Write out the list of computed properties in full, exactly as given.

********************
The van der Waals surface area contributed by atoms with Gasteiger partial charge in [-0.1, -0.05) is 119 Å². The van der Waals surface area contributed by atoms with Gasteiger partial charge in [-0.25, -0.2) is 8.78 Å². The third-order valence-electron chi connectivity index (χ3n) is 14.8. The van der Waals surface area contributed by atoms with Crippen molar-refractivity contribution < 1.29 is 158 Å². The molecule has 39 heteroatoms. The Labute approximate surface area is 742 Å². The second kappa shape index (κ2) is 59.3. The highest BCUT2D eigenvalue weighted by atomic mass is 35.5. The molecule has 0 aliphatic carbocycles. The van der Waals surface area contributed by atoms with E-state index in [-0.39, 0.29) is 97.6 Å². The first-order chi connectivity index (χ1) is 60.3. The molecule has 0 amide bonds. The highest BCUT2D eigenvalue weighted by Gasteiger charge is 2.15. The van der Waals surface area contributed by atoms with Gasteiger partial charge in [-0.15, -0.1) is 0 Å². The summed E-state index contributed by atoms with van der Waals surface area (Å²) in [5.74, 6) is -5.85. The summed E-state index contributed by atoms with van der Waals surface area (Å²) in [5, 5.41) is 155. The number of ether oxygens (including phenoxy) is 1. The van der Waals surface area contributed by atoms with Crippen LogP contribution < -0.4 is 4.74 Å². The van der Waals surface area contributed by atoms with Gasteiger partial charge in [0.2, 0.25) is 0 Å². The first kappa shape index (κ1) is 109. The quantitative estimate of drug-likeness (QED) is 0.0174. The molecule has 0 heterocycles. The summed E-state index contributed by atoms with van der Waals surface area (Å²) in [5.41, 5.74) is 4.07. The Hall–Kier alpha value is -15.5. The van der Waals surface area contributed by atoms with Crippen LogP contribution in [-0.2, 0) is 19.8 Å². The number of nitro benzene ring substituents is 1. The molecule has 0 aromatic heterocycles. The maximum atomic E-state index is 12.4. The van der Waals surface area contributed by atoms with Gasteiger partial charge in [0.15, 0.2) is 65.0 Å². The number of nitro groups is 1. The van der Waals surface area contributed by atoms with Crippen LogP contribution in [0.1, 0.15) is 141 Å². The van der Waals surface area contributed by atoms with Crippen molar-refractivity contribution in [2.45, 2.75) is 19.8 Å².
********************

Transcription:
The van der Waals surface area contributed by atoms with Gasteiger partial charge in [-0.1, -0.05) is 119 Å². The van der Waals surface area contributed by atoms with Gasteiger partial charge in [-0.25, -0.2) is 8.78 Å². The third-order valence-electron chi connectivity index (χ3n) is 14.8. The van der Waals surface area contributed by atoms with Crippen molar-refractivity contribution < 1.29 is 158 Å². The molecule has 39 heteroatoms. The Labute approximate surface area is 742 Å². The second kappa shape index (κ2) is 59.3. The highest BCUT2D eigenvalue weighted by atomic mass is 35.5. The molecule has 0 aliphatic carbocycles. The van der Waals surface area contributed by atoms with E-state index in [-0.39, 0.29) is 97.6 Å². The first-order chi connectivity index (χ1) is 60.3. The molecule has 0 amide bonds. The highest BCUT2D eigenvalue weighted by Gasteiger charge is 2.15. The van der Waals surface area contributed by atoms with Gasteiger partial charge in [-0.15, -0.1) is 0 Å². The summed E-state index contributed by atoms with van der Waals surface area (Å²) in [5.74, 6) is -5.85. The summed E-state index contributed by atoms with van der Waals surface area (Å²) in [5, 5.41) is 155. The number of ether oxygens (including phenoxy) is 1. The van der Waals surface area contributed by atoms with Crippen LogP contribution < -0.4 is 4.74 Å². The van der Waals surface area contributed by atoms with Gasteiger partial charge in [0.2, 0.25) is 0 Å². The first kappa shape index (κ1) is 109. The quantitative estimate of drug-likeness (QED) is 0.0174. The molecule has 0 heterocycles. The summed E-state index contributed by atoms with van der Waals surface area (Å²) in [5.41, 5.74) is 4.07. The Hall–Kier alpha value is -15.5. The van der Waals surface area contributed by atoms with Crippen LogP contribution in [-0.2, 0) is 19.8 Å². The number of nitro benzene ring substituents is 1. The molecule has 0 aromatic heterocycles. The maximum atomic E-state index is 12.4. The van der Waals surface area contributed by atoms with Gasteiger partial charge in [0.15, 0.2) is 65.0 Å². The number of nitro groups is 1. The van der Waals surface area contributed by atoms with Crippen LogP contribution in [0.1, 0.15) is 141 Å². The van der Waals surface area contributed by atoms with Crippen molar-refractivity contribution in [2.45, 2.75) is 19.8 Å².